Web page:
ת"ל סקל יסקל: The verse states: “He shall be stoned [sakol yissakel ],” with the doubled verb form indicating that the halakha applies in all places and at all times.
ואם לאו עד השני נוטל את האבן: נוטל והתניא רבי שמעון בן אלעזר אומר אבן היתה שם משוי שני בני אדם נוטלה ונותנה על לבו אם מת בה יצא וליטעמיך תיקשי לך היא גופא משוי שני בני אדם נוטלה ונותנה על לבו § The mishna teaches that if the condemned party does not die from his fall, the second witness takes the stone that had been prepared for this task and casts it on his chest. The Gemara asks: Does the witness take the stone by himself? But isn’t it taught in a baraita that Rabbi Shimon ben Elazar says: A stone was there with a weight that could be lifted only by two men. The witness takes it and places, i.e., casts, it on the condemned party’s chest. If he dies with the casting of this stone, the obligation to stone the transgressor is fulfilled. This indicates that one individual could not lift the stone by himself. The Gemara answers: And according to your reasoning, the baraita itself should pose a difficulty for you, as it first states that the stone was of a weight that could be lifted only by two men, and then it says that the witness takes it and places it on the condemned party’s chest, apparently acting alone.
אלא דמדלי לה בהדי חבריה ושדי לה איהו כי היכי דתיתי מרזיא: Rather, both the mishna and the baraita should be explained as follows: The second witness lifts the stone together with the other witness, but then the second witness alone casts it so that it should fall with force upon the condemned party’s chest, as two people working together cannot aim their throw with precision.
ואם לאו רגימתו כו': והתניא מעולם לא שנה בה אדם מי קאמינא דעביד דאי מיצריך קאמינא The mishna teaches: And if the condemned party does not die with the first stone, then his stoning is completed by all of the Jewish people. The Gemara raises a difficulty: But isn’t it taught in a baraita: Never did a person repeat the stoning, as the condemned party always died with the first stone cast upon him? The Gemara answers: Did we say that they acted so? Rather, we said that if the condemned party did not die with the casting of the first stone and it was necessary to try again, the stoning is completed by all of the people who assembled for the execution.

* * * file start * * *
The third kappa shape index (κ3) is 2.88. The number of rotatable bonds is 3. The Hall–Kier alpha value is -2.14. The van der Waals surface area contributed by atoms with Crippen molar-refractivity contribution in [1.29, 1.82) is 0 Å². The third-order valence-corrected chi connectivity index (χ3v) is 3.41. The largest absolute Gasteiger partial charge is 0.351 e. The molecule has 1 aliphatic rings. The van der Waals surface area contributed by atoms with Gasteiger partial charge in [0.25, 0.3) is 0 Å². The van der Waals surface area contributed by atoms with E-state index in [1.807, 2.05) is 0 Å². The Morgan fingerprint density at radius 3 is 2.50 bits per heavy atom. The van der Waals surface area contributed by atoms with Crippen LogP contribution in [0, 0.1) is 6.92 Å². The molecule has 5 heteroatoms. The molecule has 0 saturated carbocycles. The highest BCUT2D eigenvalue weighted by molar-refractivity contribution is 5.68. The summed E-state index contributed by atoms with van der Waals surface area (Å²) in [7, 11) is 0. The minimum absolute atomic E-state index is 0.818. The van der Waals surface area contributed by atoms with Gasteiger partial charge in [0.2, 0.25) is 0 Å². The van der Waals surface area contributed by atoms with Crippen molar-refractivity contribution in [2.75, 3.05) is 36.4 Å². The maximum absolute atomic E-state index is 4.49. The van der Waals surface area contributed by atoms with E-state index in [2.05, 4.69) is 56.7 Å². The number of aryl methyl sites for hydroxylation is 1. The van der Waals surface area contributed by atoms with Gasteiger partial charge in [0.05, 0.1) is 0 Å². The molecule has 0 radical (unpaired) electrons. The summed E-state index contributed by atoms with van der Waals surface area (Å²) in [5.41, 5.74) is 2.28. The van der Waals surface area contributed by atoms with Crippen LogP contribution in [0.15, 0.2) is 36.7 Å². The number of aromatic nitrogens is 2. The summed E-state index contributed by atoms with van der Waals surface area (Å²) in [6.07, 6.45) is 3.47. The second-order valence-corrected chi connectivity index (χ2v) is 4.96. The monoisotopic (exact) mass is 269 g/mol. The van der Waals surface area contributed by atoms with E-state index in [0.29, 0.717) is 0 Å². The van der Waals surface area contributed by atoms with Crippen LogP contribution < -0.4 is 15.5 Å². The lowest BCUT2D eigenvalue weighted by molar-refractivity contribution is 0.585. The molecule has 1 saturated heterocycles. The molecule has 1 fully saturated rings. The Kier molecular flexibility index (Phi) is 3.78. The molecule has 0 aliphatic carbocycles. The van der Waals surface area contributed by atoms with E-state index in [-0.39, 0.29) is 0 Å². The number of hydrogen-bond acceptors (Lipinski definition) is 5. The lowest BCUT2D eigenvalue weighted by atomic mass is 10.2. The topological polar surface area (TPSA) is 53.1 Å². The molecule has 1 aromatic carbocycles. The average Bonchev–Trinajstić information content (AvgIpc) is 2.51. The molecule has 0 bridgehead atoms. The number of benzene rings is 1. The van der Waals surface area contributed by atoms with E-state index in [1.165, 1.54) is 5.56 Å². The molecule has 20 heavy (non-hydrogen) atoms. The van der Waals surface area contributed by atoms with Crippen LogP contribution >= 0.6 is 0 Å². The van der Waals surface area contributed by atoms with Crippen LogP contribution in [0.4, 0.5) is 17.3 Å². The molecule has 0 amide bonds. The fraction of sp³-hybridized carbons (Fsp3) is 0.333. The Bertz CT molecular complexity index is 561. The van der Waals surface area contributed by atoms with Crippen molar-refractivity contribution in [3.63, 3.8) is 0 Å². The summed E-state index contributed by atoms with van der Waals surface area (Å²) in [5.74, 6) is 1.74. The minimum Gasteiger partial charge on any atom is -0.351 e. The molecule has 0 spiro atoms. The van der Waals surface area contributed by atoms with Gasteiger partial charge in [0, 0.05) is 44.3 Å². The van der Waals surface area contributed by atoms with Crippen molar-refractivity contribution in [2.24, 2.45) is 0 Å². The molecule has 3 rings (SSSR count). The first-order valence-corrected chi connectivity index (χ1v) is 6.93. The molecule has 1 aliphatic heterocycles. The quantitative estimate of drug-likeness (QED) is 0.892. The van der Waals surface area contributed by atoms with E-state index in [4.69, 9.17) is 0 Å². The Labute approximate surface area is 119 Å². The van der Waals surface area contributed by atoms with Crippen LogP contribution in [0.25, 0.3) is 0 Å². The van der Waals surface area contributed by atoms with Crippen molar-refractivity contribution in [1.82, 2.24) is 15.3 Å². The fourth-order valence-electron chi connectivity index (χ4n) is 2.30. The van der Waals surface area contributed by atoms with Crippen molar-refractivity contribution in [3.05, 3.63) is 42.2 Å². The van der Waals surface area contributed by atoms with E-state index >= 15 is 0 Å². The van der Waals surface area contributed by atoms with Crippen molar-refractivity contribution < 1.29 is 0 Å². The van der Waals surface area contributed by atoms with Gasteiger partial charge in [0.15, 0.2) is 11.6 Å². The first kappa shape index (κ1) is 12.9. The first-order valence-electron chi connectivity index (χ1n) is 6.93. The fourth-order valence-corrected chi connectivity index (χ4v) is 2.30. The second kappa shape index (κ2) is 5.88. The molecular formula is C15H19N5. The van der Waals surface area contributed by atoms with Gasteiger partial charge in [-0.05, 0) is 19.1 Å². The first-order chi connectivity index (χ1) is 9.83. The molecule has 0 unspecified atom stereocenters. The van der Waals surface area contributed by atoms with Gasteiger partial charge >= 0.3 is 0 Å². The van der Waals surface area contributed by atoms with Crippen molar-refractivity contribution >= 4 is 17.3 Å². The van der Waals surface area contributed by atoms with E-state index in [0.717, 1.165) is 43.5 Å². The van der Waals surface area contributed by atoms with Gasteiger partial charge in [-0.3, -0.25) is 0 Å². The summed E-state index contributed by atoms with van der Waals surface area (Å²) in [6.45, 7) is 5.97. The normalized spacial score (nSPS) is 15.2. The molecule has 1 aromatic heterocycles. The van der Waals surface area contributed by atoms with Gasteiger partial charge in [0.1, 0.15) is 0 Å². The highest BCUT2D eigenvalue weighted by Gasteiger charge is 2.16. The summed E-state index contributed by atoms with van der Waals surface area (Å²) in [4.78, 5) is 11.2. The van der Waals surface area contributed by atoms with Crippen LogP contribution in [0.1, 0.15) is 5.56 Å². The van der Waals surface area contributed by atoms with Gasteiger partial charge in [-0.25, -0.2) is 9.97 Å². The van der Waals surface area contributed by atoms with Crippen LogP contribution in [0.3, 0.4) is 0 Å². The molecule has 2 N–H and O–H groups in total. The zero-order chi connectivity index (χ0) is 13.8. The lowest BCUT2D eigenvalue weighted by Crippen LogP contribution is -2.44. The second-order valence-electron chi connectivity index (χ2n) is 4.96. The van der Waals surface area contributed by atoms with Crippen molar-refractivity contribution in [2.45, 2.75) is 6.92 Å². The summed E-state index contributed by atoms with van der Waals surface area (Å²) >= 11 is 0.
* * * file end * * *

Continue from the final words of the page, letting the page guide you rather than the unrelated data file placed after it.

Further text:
אמר מר אבן היתה כו' והתניא אחת אבן שנסקל בה ואחת עץ שנתלה עליו ואחד סייף שנהרג בו ואחד סודר שנחנק בו כולן נקברין עמו לא צריכא דמתקני ומייתי אחריני חלופייהו The Master said in the baraita that a stone was there, indicating that a special stone was kept in the place of stoning and used time and time again for this purpose. The Gemara asks: But isn’t it taught in a baraita: The stone with which the condemned party was stoned and the tree on which his corpse was hung, or the sword with which he was killed, or the cloth with which he was strangled, all of them are buried together with him? If so, the same stone could not have been used for every execution. The Gemara answers: No, it is necessary to teach that after the stones were buried with the transgressor, they would prepare other stones and bring them to the place of stoning in their place.
נקברין עמו והתניא אין נקברין עמו אמר רב פפא מאי עמו עמו בתפיסתו The baraita teaches that all of the items used in the execution are buried together with the transgressor. The Gemara asks: But isn’t it taught in another baraita that they are not buried together with the transgressor? Rav Pappa said: What does the baraita mean when it says that these items are buried together with him? They are not actually buried together with him in the same grave; rather, they are buried within his grasp, i.e., in the area surrounding his grave.
אמר שמואל נקטעה יד העדים פטור מאי טעמא דבעינא (דברים יז, ז) יד העדים תהיה בו בראשונה וליכא § Shmuel says: If the witnesses’ hands were severed after the transgressor was sentenced to be stoned, so that they can no longer stone him themselves, the transgressor is exempt from punishment and is not executed. What is the reason for this? This is because I need to fulfill what is stated in the verse: “The hand of the witnesses shall be first upon him to put him to death” (Deuteronomy 17:7), and here this is not possible.